An advanced persistent threat (APT) describes a complex and targeted attack on an IT infrastructure. In this respect, an APT differs from many other cyberattacks. These do not take place in a targeted manner, but the victim is attacked by a virus or falls for a phishing attempt purely by chance. Accordingly, an APT attack consists of several phases. The cycle always begins with the selection of a target. Then the attackers gather information about the victim. This includes an analysis of network structures. The hackers then decide on one or more attack vectors. After that, the phase of deploying the attack tools begins. If the infiltration is successful, the attackers begin to search the network for interesting data. Likewise, the hackers establish and expand their access to the network.

Advanced Persistent Threats are thus costly and long-term projects. The hackers invest a lot of time and resources in infiltrating the target network. For this reason, attackers proceed with extra caution. Unlike many other cyberattacks, the hackers remain completely undetected in an APT. Most other cyberattacks culminate in an action that directly affects the user. In a ransomware attack, this is especially obvious because if the attackers are successful, the data is encrypted and the system is no longer operational. This is one of the points why APT attacks are so dangerous.

Another point why APTs pose a threat to data security is their unpredictability. Unlike many other cyberattacks, attackers proceed cautiously and place a high value on remaining undetected. In addition, an APT is characterized by a high level of manual effort. Even ransomware is now highly automated, whereas in an APT, the hackers usually control the tools themselves. The third reason why APTs pose a threat to information security and are difficult to detect is the dynamic attack pattern. There is no particular way hackers infect networks in an APT attack. Rather, they decide individually which tool is best for the target. Thus, attackers spy on gaps in network security and target them.

An APT attack is also a persistent threat to data security. This is because the hackers have an interest in remaining undetected. Thus, the hackers retain access to the network and use it to extract more data at a later time. The chance of an APT going undetected at this stage is high. If the existing network security has weaknesses and anomaly detection is not in place, there are no defenses left to reliably detect the attackers.

APT attacks have different targets: The technique has its origins in industrial espionage. The aim here is to specifically extract economic secrets from a company via the network. In the meantime, other cyberattacks on network security with similar attack patterns are also referred to as APTs. What matters is the attackers' modus operandi. APTs are characterized by manual and dynamic attack patterns.

What defense techniques are effective against these threats and truly enhance your information security?

The five main threats to network and data security require specific cyber defense measures. What these threats have in common is that traditional defenses offer no protection in most cases. These include antivirus software or firewalls. Especially against APTs, a different approach is required - here we speak of a proactive and preventive defense technique. An essential component of this technique is anomaly detection as part of network monitoring. Anomaly detection involves permanent monitoring of all activity on the network. This includes connections, traffic and actions of users. Software is used to collect this data. In real time, IT security staff monitor messages from this platform and analyze whether illegal activities are behind them. Real-time control is a key component in ensuring a high level of information security. Otherwise, hackers have time to carry out their planned actions.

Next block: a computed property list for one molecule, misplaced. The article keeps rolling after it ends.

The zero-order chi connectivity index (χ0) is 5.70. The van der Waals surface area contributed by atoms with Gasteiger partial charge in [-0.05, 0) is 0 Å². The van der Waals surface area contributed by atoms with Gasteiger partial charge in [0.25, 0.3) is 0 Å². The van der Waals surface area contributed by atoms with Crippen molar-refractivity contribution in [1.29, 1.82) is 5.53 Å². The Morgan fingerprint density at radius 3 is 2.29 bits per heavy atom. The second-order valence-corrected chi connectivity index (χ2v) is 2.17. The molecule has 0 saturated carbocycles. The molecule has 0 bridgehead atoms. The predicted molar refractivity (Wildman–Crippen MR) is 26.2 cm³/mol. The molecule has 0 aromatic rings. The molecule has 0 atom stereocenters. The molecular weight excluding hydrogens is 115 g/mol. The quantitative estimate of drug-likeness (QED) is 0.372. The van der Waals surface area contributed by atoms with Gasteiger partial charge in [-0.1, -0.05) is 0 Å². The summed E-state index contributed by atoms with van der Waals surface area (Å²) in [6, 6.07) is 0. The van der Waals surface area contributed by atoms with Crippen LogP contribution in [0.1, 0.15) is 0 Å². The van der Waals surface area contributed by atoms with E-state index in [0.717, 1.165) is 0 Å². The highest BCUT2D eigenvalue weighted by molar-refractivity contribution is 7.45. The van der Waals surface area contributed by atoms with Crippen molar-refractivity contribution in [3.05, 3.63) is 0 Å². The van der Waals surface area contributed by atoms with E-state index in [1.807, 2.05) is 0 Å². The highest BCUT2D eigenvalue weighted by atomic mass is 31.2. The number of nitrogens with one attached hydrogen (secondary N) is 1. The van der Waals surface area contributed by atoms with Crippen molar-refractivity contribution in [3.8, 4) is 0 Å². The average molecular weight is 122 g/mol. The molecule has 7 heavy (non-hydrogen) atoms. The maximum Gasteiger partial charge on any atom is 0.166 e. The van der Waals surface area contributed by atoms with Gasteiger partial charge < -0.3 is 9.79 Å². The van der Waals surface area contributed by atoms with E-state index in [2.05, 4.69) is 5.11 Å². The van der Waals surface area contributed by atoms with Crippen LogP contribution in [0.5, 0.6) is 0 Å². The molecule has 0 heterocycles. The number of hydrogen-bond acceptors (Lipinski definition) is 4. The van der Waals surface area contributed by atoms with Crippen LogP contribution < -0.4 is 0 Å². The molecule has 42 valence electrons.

In practice, there are two primary options for implementing early anomaly detection: Organizations have the option of establishing a Security Operations Center (SOC). Here, a team of IT specialists works exclusively on anomaly early detection and network security around the clock, 365 days a year. Such a SOC thus requires enormous resources, which is not feasible for small and medium-sized enterprises.

The second option is an external service provider such as secion Active Cyber Defense (ACD) service. This takes over the proactive 24/7 monitoring of the network and the analysis of all activities. In the event of suspicious incidents that threaten information security, the customer's IT security receives an immediate message. This makes it possible to react immediately to unauthorized access by attackers, for example as part of an APT attack.

Conclusion

Data security in companies has never been as threatened as it is today. Cyberattacks are now part of everyday life and the frequency continues to increase. Those who cut corners in the area of network and data security are putting their organization at risk of an APT attack or a serious cyber attack with ransomware. To ensure information security, a comprehensive IT security strategy is necessary. In addition to classic defensive measures such as firewalls and antivirus software, this also necessarily includes active methods such as early anomaly detection. With effective network monitoring services such as secion ACD service, organizations save themselves the expensive expense of setting up and maintaining their own SOC. In this way, network and information security can be established at a high level with few resources.